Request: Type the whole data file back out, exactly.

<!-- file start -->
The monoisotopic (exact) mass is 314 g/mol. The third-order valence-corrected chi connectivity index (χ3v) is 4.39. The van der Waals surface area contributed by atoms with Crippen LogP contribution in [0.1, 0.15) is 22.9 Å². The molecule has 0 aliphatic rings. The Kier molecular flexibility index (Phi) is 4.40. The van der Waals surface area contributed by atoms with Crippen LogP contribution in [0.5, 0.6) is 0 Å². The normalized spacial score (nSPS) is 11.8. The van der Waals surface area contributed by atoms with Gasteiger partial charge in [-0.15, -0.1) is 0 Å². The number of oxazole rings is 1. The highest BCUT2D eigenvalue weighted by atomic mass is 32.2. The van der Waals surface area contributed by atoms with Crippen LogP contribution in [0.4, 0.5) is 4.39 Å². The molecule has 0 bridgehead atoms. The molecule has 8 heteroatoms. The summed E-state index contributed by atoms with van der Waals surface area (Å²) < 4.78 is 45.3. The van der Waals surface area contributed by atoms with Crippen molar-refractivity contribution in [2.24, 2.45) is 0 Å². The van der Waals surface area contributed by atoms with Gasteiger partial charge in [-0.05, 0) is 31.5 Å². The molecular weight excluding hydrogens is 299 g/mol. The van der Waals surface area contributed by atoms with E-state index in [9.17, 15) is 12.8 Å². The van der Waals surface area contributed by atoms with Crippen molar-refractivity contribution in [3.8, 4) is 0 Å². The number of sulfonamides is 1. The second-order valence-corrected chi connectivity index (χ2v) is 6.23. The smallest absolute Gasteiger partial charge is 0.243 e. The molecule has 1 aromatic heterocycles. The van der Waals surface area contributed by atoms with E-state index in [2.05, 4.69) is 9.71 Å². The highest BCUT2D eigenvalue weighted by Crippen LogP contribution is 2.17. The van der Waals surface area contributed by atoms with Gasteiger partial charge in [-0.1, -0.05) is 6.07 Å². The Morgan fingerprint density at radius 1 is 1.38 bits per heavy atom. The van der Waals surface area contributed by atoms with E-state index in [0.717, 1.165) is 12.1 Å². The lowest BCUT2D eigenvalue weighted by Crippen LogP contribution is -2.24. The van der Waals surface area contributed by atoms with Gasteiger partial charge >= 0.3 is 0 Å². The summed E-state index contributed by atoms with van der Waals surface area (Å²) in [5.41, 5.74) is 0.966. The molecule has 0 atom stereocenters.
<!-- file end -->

The monoisotopic (exact) mass is 314 g/mol. The third-order valence-corrected chi connectivity index (χ3v) is 4.39. The van der Waals surface area contributed by atoms with Crippen LogP contribution in [0.1, 0.15) is 22.9 Å². The molecule has 0 aliphatic rings. The Kier molecular flexibility index (Phi) is 4.40. The van der Waals surface area contributed by atoms with Crippen LogP contribution in [0.5, 0.6) is 0 Å². The normalized spacial score (nSPS) is 11.8. The van der Waals surface area contributed by atoms with Gasteiger partial charge in [-0.15, -0.1) is 0 Å². The number of oxazole rings is 1. The highest BCUT2D eigenvalue weighted by atomic mass is 32.2. The van der Waals surface area contributed by atoms with Crippen LogP contribution in [0.4, 0.5) is 4.39 Å². The molecule has 0 bridgehead atoms. The molecule has 8 heteroatoms. The summed E-state index contributed by atoms with van der Waals surface area (Å²) < 4.78 is 45.3. The van der Waals surface area contributed by atoms with Crippen molar-refractivity contribution in [2.24, 2.45) is 0 Å². The van der Waals surface area contributed by atoms with Gasteiger partial charge in [-0.05, 0) is 31.5 Å². The molecular weight excluding hydrogens is 299 g/mol. The van der Waals surface area contributed by atoms with E-state index in [9.17, 15) is 12.8 Å². The van der Waals surface area contributed by atoms with Crippen molar-refractivity contribution in [3.8, 4) is 0 Å². The number of sulfonamides is 1. The second-order valence-corrected chi connectivity index (χ2v) is 6.23. The smallest absolute Gasteiger partial charge is 0.243 e. The molecule has 1 aromatic heterocycles. The van der Waals surface area contributed by atoms with E-state index in [2.05, 4.69) is 9.71 Å². The highest BCUT2D eigenvalue weighted by Crippen LogP contribution is 2.17. The van der Waals surface area contributed by atoms with Gasteiger partial charge in [-0.1, -0.05) is 6.07 Å². The Morgan fingerprint density at radius 1 is 1.38 bits per heavy atom. The van der Waals surface area contributed by atoms with E-state index in [0.717, 1.165) is 12.1 Å². The lowest BCUT2D eigenvalue weighted by Crippen LogP contribution is -2.24. The van der Waals surface area contributed by atoms with Gasteiger partial charge >= 0.3 is 0 Å². The summed E-state index contributed by atoms with van der Waals surface area (Å²) in [5.41, 5.74) is 0.966. The molecule has 0 atom stereocenters.